5 February 2013
Ms BIRD (Cunningham—Parliamentary Secretary for Higher Education and Skills)
(22:24): It is my sad duty to say that over past weeks the Illawarra has lost
three outstanding community leaders. It is with great pride that I outline to
the House their achievements over their lifetimes, and I do so on behalf of
everyone in the Illawarra.
Giulia Bonacina was a wonderful lady. She passed away at 92, having led a very full life. She was a tireless worker for the Wollongong community. Both Giulia and her husband Efram, who is also deceased, devoted much of their lives to helping the migrant community in Wollongong. They were migrants themselves; the couple and their three children arrived in Australia in 1961 and settled in Wollongong when Efram got a job at the BHP steelworks. They went on to establish a very important organisation, the Italian social welfare group known locally as ItSoWel, and served on its board for many years. That group continues to this day to be a very active and important community organisation in our region, fostering many important activities and providing support to a lot of people, particularly the ageing Italian community in my region. It is a great tribute to Giulia and Efram that that organisation was so well established that it persists and indeed grows with each generation.
Mrs Bonacina also helped to establish the University of Wollongong's Friends of the University and became a fellow of the university in 1990. She remained an active member of the university, regularly participating in university graduation ceremonies—I often saw her at graduations and university events—and she was a keen supporter of medical research being undertaken at the university.
In her life Mrs Bonacina received many awards, including the Silver Jubilee Medal in 1977 and the British Empire Medal in 1980, and in 1987 she was honoured by the Italian government. She was a torchbearer for the 2000 Olympics, and in March last year she received the United Nations Older Person Award for Wollongong. She was a remarkable woman who engaged with her community selflessly. She was bright, energetic and interesting and she greeted you with a smile on every occasion. I will certainly miss that, as many of us in the community will. My condolences go to her family: Marzia Bonacina Zochil, Urio Bonacina, Kimo Bonacina, Dante Bonacina, who is sadly deceased, and her 11 grandchildren, 14 great-grandchildren and two great-great-granddaughters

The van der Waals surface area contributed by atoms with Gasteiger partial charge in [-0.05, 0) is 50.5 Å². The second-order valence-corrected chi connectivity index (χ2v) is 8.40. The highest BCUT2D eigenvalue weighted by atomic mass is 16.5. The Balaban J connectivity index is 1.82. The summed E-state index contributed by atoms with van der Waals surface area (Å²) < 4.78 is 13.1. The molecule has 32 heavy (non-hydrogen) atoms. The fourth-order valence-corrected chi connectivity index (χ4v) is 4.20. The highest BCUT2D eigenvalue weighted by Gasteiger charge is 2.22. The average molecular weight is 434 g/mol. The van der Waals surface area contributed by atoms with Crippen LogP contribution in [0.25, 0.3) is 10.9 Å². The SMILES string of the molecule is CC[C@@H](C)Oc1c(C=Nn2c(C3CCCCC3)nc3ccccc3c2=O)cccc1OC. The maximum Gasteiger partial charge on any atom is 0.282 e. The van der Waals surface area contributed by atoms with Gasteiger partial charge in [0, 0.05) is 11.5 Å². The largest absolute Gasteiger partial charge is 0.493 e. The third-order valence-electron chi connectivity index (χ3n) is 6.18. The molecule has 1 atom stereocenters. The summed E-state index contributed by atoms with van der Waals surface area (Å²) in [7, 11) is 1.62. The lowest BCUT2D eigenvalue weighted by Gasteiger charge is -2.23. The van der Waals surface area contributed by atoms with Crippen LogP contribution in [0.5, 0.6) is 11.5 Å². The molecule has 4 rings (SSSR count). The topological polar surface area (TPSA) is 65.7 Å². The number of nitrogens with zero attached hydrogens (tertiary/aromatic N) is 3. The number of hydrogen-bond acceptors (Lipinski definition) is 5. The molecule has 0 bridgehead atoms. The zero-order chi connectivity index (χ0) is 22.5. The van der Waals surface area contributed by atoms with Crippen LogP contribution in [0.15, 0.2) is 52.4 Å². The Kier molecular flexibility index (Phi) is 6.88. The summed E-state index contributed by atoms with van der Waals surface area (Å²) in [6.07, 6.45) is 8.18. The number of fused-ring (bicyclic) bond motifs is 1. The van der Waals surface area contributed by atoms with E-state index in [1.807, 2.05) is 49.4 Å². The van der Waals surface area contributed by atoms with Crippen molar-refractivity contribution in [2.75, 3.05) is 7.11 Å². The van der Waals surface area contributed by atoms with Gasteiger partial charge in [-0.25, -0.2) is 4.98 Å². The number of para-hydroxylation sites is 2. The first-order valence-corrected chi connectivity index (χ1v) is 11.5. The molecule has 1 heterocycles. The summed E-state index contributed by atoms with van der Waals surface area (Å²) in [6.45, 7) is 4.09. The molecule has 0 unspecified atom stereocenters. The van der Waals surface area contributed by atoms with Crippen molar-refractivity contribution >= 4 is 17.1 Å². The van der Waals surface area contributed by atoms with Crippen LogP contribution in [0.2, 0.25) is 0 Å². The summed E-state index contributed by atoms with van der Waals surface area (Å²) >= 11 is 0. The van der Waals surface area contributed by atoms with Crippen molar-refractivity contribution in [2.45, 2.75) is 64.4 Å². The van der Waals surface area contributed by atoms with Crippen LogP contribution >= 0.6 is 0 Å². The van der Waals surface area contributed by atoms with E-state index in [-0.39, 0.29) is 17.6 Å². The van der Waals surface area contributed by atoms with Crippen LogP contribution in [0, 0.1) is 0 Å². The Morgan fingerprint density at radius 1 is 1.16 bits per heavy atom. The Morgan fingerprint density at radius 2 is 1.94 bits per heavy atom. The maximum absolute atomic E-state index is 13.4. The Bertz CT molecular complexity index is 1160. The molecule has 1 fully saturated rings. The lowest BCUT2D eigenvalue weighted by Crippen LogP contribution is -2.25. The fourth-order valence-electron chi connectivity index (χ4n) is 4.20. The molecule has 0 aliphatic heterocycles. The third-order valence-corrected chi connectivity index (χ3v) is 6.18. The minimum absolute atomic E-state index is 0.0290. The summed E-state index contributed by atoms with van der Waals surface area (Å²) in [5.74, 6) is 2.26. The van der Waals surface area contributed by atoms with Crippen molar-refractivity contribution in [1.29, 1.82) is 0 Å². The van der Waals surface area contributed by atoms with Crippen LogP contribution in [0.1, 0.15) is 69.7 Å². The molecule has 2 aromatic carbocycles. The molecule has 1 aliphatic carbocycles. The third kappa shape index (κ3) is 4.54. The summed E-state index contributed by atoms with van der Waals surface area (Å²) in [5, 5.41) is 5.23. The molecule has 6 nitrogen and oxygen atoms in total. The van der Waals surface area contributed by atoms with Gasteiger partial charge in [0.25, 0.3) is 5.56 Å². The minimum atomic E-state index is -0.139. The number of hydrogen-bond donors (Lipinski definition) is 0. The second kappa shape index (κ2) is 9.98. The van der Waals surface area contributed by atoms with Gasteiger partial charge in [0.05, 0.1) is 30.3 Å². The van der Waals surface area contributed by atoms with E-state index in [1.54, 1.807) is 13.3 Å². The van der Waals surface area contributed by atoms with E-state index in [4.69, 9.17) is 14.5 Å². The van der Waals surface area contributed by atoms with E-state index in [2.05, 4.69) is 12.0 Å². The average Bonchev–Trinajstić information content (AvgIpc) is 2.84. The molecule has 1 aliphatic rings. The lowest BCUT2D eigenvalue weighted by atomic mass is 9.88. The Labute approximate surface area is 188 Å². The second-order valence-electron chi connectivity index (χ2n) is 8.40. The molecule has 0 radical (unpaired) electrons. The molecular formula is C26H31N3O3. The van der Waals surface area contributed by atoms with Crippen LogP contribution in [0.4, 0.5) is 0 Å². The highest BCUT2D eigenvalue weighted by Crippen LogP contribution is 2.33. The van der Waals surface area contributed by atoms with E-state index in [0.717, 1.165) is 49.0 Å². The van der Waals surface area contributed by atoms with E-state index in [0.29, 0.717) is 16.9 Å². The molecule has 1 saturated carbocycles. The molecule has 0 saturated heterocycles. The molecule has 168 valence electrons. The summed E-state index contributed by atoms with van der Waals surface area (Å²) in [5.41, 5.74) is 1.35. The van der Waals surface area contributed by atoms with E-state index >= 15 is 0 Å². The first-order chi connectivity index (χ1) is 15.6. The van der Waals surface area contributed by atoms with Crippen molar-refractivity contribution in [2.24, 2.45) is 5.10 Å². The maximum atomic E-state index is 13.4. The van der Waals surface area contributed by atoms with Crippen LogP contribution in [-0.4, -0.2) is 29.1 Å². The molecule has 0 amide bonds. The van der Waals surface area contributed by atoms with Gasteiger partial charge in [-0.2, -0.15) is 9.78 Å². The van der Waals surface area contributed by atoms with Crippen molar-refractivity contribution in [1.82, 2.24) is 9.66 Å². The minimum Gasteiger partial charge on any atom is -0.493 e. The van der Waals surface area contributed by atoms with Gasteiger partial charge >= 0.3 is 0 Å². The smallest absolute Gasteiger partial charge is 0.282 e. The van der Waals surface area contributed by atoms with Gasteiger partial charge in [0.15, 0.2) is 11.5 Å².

We also lost Mr David Hamilton. David is a former Shellharbour mayor and a close friend, and he passed away at the age of 67 after battling leukaemia for several months. Friends and colleagues remembered him as a staunch Labor man and passionate trade unionist. Dave was born in Scotland and spent several years living in the Illawarra before permanently migrating in 1980. He worked as a machine operator at the Port Kembla steelworks for 20 years and this sparked his interest in unionism. He quickly became a passionate local union official, later taking on a state secretarial role.
In the early nineties Dave tried his hand at local government, and he was elected to Shellharbour City Council in 1991. He spent nearly 10 years on the council, serving as deputy mayor from 1996 to 1999, before being elected as mayor in 2004. I had the pleasure of working with Dave when I also served on Shellharbour council. It is a real tribute to what a genuine person Dave was that representatives of the staff who worked in the mayor's office during his time at the helm asked to make their own tribute to him at his funeral. When staff do that it is a reflection of the quality of the person. One of his daughters described her father as 'simply the best. Any time we needed or wanted anything, he was there.' Many, many people in the community would echo that sentiment.
Many of us will miss Dave's energy, commitment and sense of humour. I extend my condolences to Moira, to Dave's children and grandchildren and to his extended family.
Finally, I acknowledge Professor John Steinke, who is also lost to the Illawarra community. He was a retired economist and academic, and his loss was a cause for much sorrow. He made his mark on the educational, economic and social fabric of the community. When he arrived in Wollongong, he devoted his life to the University of Wollongong. He clocked up many achievements during his time at the university, but two major ones stand out. He played a major role in the amalgamation between Wollongong's teachers institution and the university and he was instrumental in attracting the first overseas student to the university. Indeed, he played an important role in the initial push for international students to come to the university. He served the wider community through his work with regional development committees, which he served for 15 years, and undertook many voluntary research projects. He was a generous, intelligent and motivating man who will be sadly missed by all of us, especially his children, Aden, Eve and Nicole. (Time expired)